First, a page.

A lot’s been written of late on the issue of panic buying and hoarding during the current Covid19 crisis. Most of it concerns why people are behaving in this way, but the reasons are pretty obvious. It’s just an inevitable response to our primitive Survival instincts being heightened as we see competition for resources apparently (if wrongly) intensify. A much more interesting question to me, however, and one that has received rather less attention is the issue of whatpeople panic buy. From hand-sanitisers to toilet rolls, the actual items being hoarded vary in how logical they are. So what’s going on here?
There are a lot of psychological factors that can explain what items people choose to hoard, so I wouldn’t wish to over-simplify things, but it occurs to me that there is one particular effect that has received little attention but could be quite important here.
The diversification effect (Read & Lowenstein, 1995) occurs when individuals are buying multiple items simultaneously to consume at a later date. We’ve probably all experienced this at different times, but common examples would include situations where we are buying things ready for a summer vacation or stocking up the home ready for the Christmas holidays. We have all found in circumstances such as these that we can get a little carried away and somehow we seem to end up with things that we never actually use.
As the name suggests, we are prone to the diversification effect when the items we are buying for future use are very varied. Scenes of emptying shelves in supermarkets in the media prompted many people to rush to the shops themselves and stock up on all sorts of things they “might need” if the crisis worsened or they were forced into a period of self-isolation. Some have argued it’s simply a herd mentality, but the clue that diversification is involved here lies in the nature of the items filling those shopping carts.
When the diversification effect takes hold, products purchased fall into two main categories. First there are the virtues, the things we should by such as healthy foods or everyday hygiene products. Then there are the vices, the “naughty treats” we allow ourselves for being good with our other purchases. These latter goods are rather like the slice of cake we allow ourselves as a reward for a good hour in the gym!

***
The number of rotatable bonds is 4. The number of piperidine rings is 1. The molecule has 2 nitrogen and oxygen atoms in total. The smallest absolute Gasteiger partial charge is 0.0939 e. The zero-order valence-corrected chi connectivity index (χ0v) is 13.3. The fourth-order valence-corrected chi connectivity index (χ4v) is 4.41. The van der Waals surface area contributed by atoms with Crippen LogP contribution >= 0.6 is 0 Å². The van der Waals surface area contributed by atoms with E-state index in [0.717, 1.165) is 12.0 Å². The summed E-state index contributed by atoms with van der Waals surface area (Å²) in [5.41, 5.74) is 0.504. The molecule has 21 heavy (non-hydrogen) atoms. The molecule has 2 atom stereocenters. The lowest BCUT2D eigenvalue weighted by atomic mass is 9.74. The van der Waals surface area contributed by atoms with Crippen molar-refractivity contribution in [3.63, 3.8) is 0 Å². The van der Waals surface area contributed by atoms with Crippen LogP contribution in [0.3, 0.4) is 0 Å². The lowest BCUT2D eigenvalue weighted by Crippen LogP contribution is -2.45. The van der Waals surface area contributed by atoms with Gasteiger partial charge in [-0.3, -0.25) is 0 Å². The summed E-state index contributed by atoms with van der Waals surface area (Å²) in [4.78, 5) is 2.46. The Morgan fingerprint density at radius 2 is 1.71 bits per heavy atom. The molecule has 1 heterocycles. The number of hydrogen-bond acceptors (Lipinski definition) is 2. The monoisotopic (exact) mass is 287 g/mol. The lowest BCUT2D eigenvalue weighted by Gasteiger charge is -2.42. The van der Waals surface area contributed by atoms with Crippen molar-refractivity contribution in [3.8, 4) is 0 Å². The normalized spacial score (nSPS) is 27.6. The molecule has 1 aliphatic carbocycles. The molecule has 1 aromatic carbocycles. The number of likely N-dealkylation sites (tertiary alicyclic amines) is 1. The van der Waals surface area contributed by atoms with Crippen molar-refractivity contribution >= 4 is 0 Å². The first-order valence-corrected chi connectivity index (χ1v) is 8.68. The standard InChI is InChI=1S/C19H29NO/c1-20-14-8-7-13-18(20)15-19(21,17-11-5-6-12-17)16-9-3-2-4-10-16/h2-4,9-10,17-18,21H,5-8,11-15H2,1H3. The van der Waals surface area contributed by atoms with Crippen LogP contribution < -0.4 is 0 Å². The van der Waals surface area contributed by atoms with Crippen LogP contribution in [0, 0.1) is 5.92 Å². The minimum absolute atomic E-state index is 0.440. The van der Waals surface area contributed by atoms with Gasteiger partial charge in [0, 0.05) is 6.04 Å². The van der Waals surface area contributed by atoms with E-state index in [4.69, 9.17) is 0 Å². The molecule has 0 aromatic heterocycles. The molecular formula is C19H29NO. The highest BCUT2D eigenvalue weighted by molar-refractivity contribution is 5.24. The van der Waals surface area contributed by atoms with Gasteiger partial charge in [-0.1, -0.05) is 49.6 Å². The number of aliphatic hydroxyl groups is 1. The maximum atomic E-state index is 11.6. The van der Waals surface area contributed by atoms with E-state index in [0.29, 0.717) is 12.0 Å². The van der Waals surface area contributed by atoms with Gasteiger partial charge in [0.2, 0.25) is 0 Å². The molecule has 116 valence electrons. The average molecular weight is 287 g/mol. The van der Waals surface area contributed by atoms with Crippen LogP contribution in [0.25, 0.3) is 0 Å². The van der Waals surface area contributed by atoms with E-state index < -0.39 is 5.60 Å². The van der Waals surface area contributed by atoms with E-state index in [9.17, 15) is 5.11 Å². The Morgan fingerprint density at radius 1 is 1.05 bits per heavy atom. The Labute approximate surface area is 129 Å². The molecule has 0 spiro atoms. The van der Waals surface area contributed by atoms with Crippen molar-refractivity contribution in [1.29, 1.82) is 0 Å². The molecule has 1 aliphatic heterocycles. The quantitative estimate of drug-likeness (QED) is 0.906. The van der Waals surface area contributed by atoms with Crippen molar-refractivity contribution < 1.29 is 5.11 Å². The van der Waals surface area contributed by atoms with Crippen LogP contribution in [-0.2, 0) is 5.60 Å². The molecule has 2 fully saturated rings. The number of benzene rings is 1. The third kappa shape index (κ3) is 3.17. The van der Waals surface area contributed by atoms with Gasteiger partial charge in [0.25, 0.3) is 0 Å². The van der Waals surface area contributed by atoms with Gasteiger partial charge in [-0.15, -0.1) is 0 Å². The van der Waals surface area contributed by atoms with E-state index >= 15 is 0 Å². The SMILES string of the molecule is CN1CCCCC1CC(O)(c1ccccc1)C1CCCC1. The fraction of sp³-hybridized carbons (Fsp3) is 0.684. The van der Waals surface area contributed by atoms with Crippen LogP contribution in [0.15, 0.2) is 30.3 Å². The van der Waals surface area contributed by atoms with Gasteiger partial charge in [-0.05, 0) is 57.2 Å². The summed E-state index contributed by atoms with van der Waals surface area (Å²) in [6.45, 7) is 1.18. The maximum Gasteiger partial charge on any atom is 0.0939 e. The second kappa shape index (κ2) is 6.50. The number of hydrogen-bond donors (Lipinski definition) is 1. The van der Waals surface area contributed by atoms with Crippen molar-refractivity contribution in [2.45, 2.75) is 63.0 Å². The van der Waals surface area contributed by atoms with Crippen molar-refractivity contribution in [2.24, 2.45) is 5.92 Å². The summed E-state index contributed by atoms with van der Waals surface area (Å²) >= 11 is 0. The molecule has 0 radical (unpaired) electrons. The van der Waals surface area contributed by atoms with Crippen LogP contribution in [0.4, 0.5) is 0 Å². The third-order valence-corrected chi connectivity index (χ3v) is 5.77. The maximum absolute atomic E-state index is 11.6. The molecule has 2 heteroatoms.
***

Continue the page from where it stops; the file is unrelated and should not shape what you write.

Sub-optimal behaviour under diversification leads to a curious mix of vices and virtues being purchased as we have a tendency to over-estimate our need for variety. What we are seeing now, however, is a rather more optimal form of diversification as supermarket sales data suggest we are buying far more virtues than we are vices. We are buying a greater variety of goods at present than we normally do, but most are very sensible practical things with just a few nice treats thrown in for good measure.
Put another way, our survival mechanisms are motivating us to gather extra resources and follow the herd, but the diversification effect is ensuring we broaden our horizons in terms of the range of products and brands we now consider and, by and large, we go for mainly very sensible goods with just a few random treats thrown in. This is why many of us are stocking up on toilet rolls and long-life milk, but few cases have been reported of consumers manically hoarding cream cakes and avocados!